Gordon Brown has now written to all the families whose loved ones have been killed in action since he came to power, Downing Street said today.
The Prime Minister apologised and ordered a review today after it emerged that relatives of Territorial Army Trooper Jack Sadler did not receive a letter of condolence when he died in 2007.
The review quickly established that Trooper Sadler's letter was one of three which went unsent that year, but Mr Brown's spokesman was unable to say whether any similar cases had been uncovered relating to deaths in 2008 or 2009.
He told reporters: "To the best of our knowledge, all letters have been written and either have been, or are in the process of being, dispatched."
The review, by 10 Downing Street's most senior civil servant Jeremy Heywood, will be completed "as soon as possible", said the spokesman.
Trooper Sadler died in December 2007 when his vehicle hit a landmine in Helmand Province, Afghanistan. His father, Ian Sadler, from Exmouth, Devon, said he only received his letter of condolence last month.
Speaking to BBC Radio 4's The Report, Mr Sadler said: "Jack was killed on December 4, 2007, and I received a letter of condolence from the Prime Minister with no date on it on November 17, 2009.
"I have a letter apologising, not from the Prime Minister, but from Jeremy Heywood, who is his permanent secretary, apologising that an administrative mistake resulted in my not receiving a letter from the Prime Minister.
"It's not good, is it? Nearly two years later and the PM hasn't apologised, just his aide."
Mr Sadler added: "It goes to show what this present administration thinks of our soldiers."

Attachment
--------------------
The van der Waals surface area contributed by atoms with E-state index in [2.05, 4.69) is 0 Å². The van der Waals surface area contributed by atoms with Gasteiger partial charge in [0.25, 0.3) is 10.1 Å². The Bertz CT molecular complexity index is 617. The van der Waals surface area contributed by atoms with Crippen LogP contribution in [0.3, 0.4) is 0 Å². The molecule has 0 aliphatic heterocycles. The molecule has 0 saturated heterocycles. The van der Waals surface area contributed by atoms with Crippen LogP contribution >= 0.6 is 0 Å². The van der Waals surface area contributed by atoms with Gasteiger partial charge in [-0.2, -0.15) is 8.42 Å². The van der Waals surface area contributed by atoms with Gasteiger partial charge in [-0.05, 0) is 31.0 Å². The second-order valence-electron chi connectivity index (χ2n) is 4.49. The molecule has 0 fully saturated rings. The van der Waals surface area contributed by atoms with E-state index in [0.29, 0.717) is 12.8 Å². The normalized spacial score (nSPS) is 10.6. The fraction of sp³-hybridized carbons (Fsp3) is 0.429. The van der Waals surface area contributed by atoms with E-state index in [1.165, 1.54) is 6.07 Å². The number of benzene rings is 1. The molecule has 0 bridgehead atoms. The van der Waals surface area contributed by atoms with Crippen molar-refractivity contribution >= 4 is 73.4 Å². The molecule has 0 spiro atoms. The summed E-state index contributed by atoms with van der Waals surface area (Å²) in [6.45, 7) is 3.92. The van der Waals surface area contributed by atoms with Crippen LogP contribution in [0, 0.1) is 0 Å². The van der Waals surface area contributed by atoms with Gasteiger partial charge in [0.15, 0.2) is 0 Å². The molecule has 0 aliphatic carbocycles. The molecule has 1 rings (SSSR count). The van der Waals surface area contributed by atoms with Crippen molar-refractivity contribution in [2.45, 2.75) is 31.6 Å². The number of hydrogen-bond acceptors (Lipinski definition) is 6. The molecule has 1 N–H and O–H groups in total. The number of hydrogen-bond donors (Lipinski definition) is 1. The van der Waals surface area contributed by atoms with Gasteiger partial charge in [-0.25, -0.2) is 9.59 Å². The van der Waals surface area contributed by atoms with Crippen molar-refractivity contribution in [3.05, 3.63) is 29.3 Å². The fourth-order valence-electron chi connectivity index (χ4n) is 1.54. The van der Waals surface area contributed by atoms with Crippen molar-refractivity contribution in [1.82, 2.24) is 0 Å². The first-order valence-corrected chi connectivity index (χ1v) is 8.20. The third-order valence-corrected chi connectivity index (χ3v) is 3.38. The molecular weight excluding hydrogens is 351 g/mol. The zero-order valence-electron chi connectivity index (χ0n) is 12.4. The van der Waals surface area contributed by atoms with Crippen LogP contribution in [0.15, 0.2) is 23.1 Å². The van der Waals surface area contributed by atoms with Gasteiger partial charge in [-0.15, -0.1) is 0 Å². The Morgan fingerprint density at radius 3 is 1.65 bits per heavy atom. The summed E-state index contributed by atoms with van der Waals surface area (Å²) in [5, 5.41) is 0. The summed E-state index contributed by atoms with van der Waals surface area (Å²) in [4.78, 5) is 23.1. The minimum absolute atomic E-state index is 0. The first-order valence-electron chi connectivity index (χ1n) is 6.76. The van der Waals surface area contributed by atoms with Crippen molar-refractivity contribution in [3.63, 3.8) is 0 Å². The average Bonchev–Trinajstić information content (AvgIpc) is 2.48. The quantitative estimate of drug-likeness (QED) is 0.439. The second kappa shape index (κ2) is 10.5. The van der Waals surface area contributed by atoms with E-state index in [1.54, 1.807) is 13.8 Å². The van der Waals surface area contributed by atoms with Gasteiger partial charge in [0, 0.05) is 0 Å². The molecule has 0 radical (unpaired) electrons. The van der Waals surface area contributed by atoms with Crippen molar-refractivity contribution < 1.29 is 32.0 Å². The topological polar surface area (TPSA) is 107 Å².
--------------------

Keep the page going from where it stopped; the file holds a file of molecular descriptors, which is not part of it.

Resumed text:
Mr Brown apologised for the oversight when he appeared at a press conference in Downing Street this morning.
"As you know, I write personally to every family, and where there has been an unacceptable error, for which I apologise unreservedly, and a letter has not been sent, I have been made aware of this," he said.
"I wrote to the relevant families immediately and expressed my condolences.
"I've also ordered an urgent review to ensure that any other cases were identified and we can make sure that this did not happen again.
"I can only apologise to those families, and I want to send my heartfelt condolences to them.
"They have my profound thanks for the invaluable contribution that their loved ones have been making to make Britain safe and I understand their grief and their sadness at a time when they have lost so much."
Mr Brown's spokesman told reporters at a regular daily Westminster briefing: "We apologise unreservedly for any errors where they have occurred.
"Clearly the Prime Minister does this because he thinks it is the right thing to do and believes that prime ministers should write to any family where they have suffered a fatality."
Despite repeated questions, he did not say whether the letters currently in the process of being dispatched included any from 2008 or 2009 which have been subject to delays.
Today's apology comes after Mr Brown was criticised last month by Jacqui Janes, the mother of a dead serviceman, after he misspelt her son's name in a letter of condolence.Reuse content